Forty years ago, men and women congregated in bars in downtown Cairo to drink, laugh, discuss books and enjoy a world in which people of all ethnic and religious backgrounds interacted in peace. It was a world chronicled by the famous Egyptian writer, Naguib Mahfouz, but today only a handful of bars are still around due to the growing religious bigotry that has come to characterize modern Egypt. A former police officer reflects about the Egypt of his younger days. That “Egypt was very liberal, very tolerant. You had the bars, you had the synagogues you had the churches, you had the mosques. everyone was absolutely allowed to practice religion, to go and drink or whatever.”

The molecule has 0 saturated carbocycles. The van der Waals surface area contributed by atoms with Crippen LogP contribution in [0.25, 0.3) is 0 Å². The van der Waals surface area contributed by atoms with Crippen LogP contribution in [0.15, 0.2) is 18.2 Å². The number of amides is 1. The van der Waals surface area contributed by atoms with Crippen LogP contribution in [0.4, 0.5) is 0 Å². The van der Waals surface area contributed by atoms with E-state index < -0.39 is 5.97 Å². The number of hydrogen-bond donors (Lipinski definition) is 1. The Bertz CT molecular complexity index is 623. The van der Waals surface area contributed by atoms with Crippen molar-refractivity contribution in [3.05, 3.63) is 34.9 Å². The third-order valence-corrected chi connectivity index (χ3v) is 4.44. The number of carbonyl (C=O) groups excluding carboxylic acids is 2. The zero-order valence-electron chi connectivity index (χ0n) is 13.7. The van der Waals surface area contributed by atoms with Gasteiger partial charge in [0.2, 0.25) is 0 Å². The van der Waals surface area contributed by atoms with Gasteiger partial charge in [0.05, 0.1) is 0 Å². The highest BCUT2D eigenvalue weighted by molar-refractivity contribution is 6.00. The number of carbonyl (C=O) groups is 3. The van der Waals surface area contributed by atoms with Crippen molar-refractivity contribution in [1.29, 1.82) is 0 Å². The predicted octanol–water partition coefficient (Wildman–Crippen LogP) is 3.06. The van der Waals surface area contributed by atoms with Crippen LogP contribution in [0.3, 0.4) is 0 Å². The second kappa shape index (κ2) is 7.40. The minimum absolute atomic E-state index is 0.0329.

Many critics believe change occurred when millions of Egyptians returned from working in the oil fields of Saudi Arabia and brought back the strict fundamentalism that characterizes the Saudi nation. The growth of suburbs has also robbed downtown Cairo of more liberal minded people who now cluster in cafes on the outer rim of the capital. The question facing Egypt is whether it will turn toward the anti-alcoholism, religious intolerance of fundamentalism or become a member of 21st century life.